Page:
The House of Lords had their second day of voting on amendments to the Nationality and Borders Bill (NBB) on 2nd March.

The second day of report stage addressed sections two and three of the NBB, relating to the asylum system, refugee status determination and border control. This follows the first day of voting on 28th February (which we’ve summarised here), where amendments on differentiated treatment (the two-tier system), citizenship deprivation and refugees’ right to work were voted through. Report stage will conclude with one further date on 8th March. The amended version of the NBB will then return to the House of Commons soon after, where these amendments will either be accepted into the bill, or rejected and returned to the Lords for further debate.

1. Removal of Clause 15: Inadmissibility

Peers voted to remove the ‘inadmissibility clause’ from the NBB. This clause is intended to reinstate the power that the UK government had under EU Law (the Dublin agreement) to remove a person claiming asylum to a third safe country with which they have ‘a connection’. The UK government does not currently have any returns agreements with any other states, so the government could decide an asylum case is ‘inadmissible’, but then have no way of returning the claimant, so they will be stuck in limbo for an indefinite period.

2. Removal of Clause 28: Offshoring

The House of Lords also voted to remove a part of the NBB that would open up the possibility of accommodating asylum seekers outside the UK while their claims are being processed. There are no details yet about which countries asylum claimants may be removed to, or what conditions they would be greeted with on arrival there. In the words of one speaker, the House of Lords was being asked to sign a blank cheque, and they refused. The government also could not guarantee that children would not be included in those sent to offshore processing centres.

3. New Clause: Family Reunion for Unaccompanied Children

When the UK was part of the EU, there was a route within European asylum law for unaccompanied children in other EU states to be reunited with family members in the UK. This did not become part of British immigration law after Brexit, so there is now no legal route for unaccompanied children to reunite with family members in the UK. Adding in this new clause effectively brings back that old family reunion route. There was overwhelming support for Lord Dubs (who came to the UK himself as a child refugee on the Kindertransport) and his amendment in the Lords.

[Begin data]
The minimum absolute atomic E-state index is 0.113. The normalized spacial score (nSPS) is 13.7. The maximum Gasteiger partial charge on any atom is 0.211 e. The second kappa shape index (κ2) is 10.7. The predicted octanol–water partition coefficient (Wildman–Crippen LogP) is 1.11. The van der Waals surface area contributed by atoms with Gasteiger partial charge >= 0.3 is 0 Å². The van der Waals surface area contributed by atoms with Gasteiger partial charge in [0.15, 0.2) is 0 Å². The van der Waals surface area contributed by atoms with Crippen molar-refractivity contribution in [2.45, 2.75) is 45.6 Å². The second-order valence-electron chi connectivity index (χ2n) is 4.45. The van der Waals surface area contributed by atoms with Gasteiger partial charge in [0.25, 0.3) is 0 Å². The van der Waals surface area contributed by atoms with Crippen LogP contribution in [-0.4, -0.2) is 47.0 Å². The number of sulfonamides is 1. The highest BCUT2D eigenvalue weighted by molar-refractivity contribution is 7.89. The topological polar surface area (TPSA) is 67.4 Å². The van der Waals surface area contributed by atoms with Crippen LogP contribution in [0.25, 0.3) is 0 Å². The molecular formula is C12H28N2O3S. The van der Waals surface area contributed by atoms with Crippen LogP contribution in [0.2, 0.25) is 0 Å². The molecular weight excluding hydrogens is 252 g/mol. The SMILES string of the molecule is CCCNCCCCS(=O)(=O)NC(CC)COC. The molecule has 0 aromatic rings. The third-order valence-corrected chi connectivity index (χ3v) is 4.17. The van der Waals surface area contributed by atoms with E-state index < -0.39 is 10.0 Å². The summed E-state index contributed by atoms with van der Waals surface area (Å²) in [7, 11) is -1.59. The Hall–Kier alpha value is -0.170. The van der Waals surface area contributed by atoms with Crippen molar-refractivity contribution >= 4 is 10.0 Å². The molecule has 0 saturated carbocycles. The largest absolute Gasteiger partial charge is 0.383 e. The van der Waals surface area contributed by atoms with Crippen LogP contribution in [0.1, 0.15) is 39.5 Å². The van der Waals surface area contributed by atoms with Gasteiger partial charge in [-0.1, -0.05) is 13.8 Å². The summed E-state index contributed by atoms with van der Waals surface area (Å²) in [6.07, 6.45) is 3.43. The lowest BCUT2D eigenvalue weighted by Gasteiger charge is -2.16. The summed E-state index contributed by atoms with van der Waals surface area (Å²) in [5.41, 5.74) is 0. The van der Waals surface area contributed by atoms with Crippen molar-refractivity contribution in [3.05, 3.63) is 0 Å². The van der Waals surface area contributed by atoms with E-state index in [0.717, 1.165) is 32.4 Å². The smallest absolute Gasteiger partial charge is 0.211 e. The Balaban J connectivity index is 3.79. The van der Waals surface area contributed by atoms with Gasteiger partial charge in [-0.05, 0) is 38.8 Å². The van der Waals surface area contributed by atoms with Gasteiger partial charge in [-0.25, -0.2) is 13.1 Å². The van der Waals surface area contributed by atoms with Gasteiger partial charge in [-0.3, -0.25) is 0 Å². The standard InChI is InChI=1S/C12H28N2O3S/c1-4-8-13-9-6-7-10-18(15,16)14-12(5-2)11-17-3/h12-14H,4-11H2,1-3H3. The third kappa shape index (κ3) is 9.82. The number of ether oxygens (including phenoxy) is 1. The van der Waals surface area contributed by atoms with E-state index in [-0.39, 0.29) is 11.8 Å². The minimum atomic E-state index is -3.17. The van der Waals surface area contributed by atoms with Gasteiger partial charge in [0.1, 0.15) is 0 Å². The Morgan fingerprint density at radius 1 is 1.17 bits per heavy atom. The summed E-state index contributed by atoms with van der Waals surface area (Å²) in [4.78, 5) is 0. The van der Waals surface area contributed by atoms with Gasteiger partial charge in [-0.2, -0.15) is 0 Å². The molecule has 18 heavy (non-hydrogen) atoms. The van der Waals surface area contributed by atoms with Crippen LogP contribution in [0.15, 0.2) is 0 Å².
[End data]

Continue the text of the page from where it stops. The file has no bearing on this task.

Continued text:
4. New Clause: Introducing an Annual Resettlement Target

The intention of this clause is to require the government to commit to a number of refugees to be resettled each year; 10,000 is considered to be the UK’s ‘fair share’. As the government has already committed to resettle 5,000 Afghan refugees per year, this would secure a commitment of an additional 5,000 refugees per year from elsewhere in the world.

5. Amending Clause 40: The ‘For Gain’ Argument

The current law states that it is a criminal offence to help an asylum seeker to enter the UK ‘for gain’. The Borders Bill seeks to remove the specification that it must be ‘for gain’, leading to widespread concern that organisations that save lives at sea, including RNLI, would be criminalised for bringing stranded people to UK shores. In line with these concerns, peers voted to keep the words ‘for gain’ in the legislation.

Further Votes and Amendments

Three further votes also took place. The first was to add a new clause to the bill that would allow asylum to be granted to a person who is judged by a UK court to be a victim of genocide. The second was to prevent the criminalisation of a person’s ‘arrival in’ the UK, rather than their ‘entry into’ the UK (a technical but important distinction). The third adds a caveat to the government’s new rules on maritime enforcement, specifying that any maritime enforcement powers ‘must not be used in a manner or in circumstances that could endanger life at sea.’

A number of other key amendments were debated but withdrawn, so therefore did not go to a vote. The first of these related to the late submission of evidence, requiring that concessions be made for those who submit evidence late due to trauma, memory problems, shame, fear, humiliation, etc. The second concerned the NBB’s intentions to raise the standard of proof required to consider a person eligible for refugee status, making it more difficult to prove an ongoing, well-founded fear of persecution. Advocates of these amendments detail the ways in which they impact disproportionately upon women who are fleeing gender-based violence.